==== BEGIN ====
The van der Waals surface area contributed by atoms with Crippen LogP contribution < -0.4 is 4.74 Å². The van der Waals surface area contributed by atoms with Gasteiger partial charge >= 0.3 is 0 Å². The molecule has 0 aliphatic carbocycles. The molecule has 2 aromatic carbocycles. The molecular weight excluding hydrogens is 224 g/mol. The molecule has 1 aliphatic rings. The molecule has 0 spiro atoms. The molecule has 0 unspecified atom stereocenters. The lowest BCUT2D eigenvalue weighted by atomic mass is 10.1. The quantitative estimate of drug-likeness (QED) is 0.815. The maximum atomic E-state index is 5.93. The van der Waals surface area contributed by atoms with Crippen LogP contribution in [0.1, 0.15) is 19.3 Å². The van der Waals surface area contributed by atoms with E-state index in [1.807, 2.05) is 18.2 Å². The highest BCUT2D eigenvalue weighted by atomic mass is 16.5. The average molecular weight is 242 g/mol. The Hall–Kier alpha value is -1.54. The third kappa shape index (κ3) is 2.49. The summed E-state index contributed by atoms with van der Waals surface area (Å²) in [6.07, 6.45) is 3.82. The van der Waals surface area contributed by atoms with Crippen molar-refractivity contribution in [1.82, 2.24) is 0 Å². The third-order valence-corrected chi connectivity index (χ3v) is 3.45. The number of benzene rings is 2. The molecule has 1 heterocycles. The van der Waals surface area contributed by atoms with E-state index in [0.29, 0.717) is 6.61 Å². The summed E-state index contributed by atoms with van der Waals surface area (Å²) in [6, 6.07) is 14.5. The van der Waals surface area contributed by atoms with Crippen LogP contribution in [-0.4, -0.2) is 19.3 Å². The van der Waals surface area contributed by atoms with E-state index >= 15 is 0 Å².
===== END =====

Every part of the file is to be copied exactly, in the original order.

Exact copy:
The van der Waals surface area contributed by atoms with Crippen LogP contribution < -0.4 is 4.74 Å². The van der Waals surface area contributed by atoms with Gasteiger partial charge >= 0.3 is 0 Å². The molecule has 0 aliphatic carbocycles. The molecule has 2 aromatic carbocycles. The molecular weight excluding hydrogens is 224 g/mol. The molecule has 1 aliphatic rings. The molecule has 0 spiro atoms. The molecule has 0 unspecified atom stereocenters. The lowest BCUT2D eigenvalue weighted by atomic mass is 10.1. The quantitative estimate of drug-likeness (QED) is 0.815. The maximum atomic E-state index is 5.93. The van der Waals surface area contributed by atoms with Crippen LogP contribution in [0.1, 0.15) is 19.3 Å². The van der Waals surface area contributed by atoms with E-state index in [1.807, 2.05) is 18.2 Å². The highest BCUT2D eigenvalue weighted by atomic mass is 16.5. The average molecular weight is 242 g/mol. The Hall–Kier alpha value is -1.54. The third kappa shape index (κ3) is 2.49. The summed E-state index contributed by atoms with van der Waals surface area (Å²) in [6.07, 6.45) is 3.82. The van der Waals surface area contributed by atoms with Crippen molar-refractivity contribution in [1.82, 2.24) is 0 Å². The third-order valence-corrected chi connectivity index (χ3v) is 3.45. The number of benzene rings is 2. The molecule has 1 heterocycles. The van der Waals surface area contributed by atoms with E-state index in [0.29, 0.717) is 6.61 Å². The summed E-state index contributed by atoms with van der Waals surface area (Å²) in [6, 6.07) is 14.5. The van der Waals surface area contributed by atoms with Crippen LogP contribution in [-0.4, -0.2) is 19.3 Å². The van der Waals surface area contributed by atoms with E-state index >= 15 is 0 Å².